In the case of psychosis, though, your options are very much different. During acute psychosis you'll be on much worse drugs than benzos. When you are on the wrong anti-psychotics for your particular body chemistry, you will likely be in the emergency room and/or hospital not because you are a danger to yourself and/or others, but because your medications are causing you to pass out multiple times each day randomly and you hit your head, the drugs can cause dystonic reactions that cause you to lose control of certain muscles and they flex without you commanding them, they can trigger parkinson's symptoms (known as psuedoparkinsons or something like that), they can even cause your psychosis to be worse and trigger suicidal thoughts. That's not to say that anti-psychotics are the devil, they are kind of a necessary evil that you have to find the one that meshes with your body, but they are really awful drugs and all doctors know this. There isn't really an alternative to these drugs at the moment.

So when your illness is causing 100% of your day to be agitated causing lack of sleep, lack of perception, and constant onslaught of thoughts that do not belong to you and voices that do not belong to you, followed by trying to work through the difficulty of dealing with medication that you feel is trying to kill you (either delusionally as in "this is poison! the CIA is poisoning me!" or logically through just knowing that these medications are making you worse and trying to fight your way through the side-effects), being denied access to a relief to agitation because you can get addicted to it is silly. You're essentially fighting for your life at that point, either delusional thoughts that are telling you to kill yourself or you logically giving up entirely because you can't take the agitation anymore and killing yourself.

If long-term dependence issues would cause people to wish to not prescribe any drug, though, they wouldn't prescribe the anti-psychotics either because weaning off of anti-psychotics is incredibly dangerous and can also cause withdrawal that causes hospitalization and long-term use of them can cause permanent movement disorders (tardive diskensia).

    I'm pretty sure that doctors in the U.S. vastly over-prescribe benzos simply because the recreational use and diversion are things that patients make people perfectly happy in the short term. If they become addicted, well, most of the time that becomes someone else's problem. In other words, because the drugs are legal and abundant, there's the ability to pass the buck infinitely.

I know there are probably some asshole doctors out there that might think this way, but I don't think this is the norm by a long shot. They do have to consider the risk of the patient getting addicted to it but there are many many cases of patients with serious conditions that need it. It's also kind of a judgment call when it comes to mental illness and issues of these kinds, so some might be better at knowing when a patient really needs it or not. Then there are the asshole patients who just want to be prescribed them so they can get high, which is also a problem they have to consider.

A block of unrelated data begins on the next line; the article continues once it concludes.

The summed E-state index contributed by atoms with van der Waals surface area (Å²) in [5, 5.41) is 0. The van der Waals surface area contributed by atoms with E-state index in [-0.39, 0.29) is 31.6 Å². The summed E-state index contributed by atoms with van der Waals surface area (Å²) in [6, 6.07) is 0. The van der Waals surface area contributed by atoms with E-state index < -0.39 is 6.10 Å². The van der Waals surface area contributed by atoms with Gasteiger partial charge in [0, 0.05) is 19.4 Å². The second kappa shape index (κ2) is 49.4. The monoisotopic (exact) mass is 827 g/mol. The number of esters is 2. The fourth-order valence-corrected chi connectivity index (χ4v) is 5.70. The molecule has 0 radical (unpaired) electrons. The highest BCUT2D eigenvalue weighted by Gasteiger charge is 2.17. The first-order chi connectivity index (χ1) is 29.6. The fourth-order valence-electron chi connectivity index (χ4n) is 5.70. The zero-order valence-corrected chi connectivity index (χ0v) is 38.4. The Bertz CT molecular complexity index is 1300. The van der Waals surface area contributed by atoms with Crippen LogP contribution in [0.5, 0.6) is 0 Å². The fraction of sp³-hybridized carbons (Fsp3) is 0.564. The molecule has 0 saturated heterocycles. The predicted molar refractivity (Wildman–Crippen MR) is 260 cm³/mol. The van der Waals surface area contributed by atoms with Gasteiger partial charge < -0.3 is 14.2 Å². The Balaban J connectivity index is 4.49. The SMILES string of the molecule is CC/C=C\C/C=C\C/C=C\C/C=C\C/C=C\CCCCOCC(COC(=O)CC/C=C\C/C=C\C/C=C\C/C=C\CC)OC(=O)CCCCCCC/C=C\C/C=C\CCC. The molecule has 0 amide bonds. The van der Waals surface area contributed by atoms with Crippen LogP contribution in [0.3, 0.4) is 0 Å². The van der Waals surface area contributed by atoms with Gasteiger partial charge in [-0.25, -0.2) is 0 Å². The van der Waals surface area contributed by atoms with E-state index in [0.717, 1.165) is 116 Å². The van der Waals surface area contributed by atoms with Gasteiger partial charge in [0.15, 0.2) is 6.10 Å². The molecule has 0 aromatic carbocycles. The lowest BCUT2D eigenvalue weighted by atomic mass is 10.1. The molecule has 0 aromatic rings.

That will be the the problem with cannabis. The problems will never be physical addiction, withdrawal, etc. and yet there are easily spotted symptoms that at a wide enough scale will become an issue.

    In cases of legalized cannabis we've had to date, cannabis has always been legalized in a very limited setting and the problem has never been so wide scale as to be a public health concern. But there are issues when retail cannabis becomes so easily available to so many. I don't think it's wrong, for example, to have real concerns about the degree to which people lose productive hours and impact their job prospects.

The same loss of productivity and health can still be had legally, though. Overeating, over-videogaming, over-television watching, over-drinking, over-fertilizing your lawn, over-gambling, over-whatever, are all things that can and do happen. If someone repeatedly doesn't do their job due to any of these things, we already have a solution to that. We fire them.

I_work_alone  ·  2539 days ago  ·  link  ·  

THIS is the sort of thought process I wish for in a political debate. Or any other debate, for that matter.

There has been another useless discussion on public television some days ago, where it was stated by state officials, that alcohol, compared to cannabis, is legal, because it has been accompanying our culture. "As an enrichment to society, alcohol and its unnecessary annually death-rate, can be kept legal, because it has been for hundreds of years." (loosely quoted).

Now, I was agitated to no degree, because no on in that whole discussion even considered the cultural use of Cannabis in the last thousands of year. The fact, that they do not know about stuff (facts, findings, history) makes it okay for them to disregard any other opposing argumentation.

I really do not know how one could open up those people. They are stuck in their tiny bubble, while others either suffer from the side-effects of their medication, or from no effective medication at all. Still others suffer, because what they can get is booze, whilst the only thing they wanted was to relax with a Joint.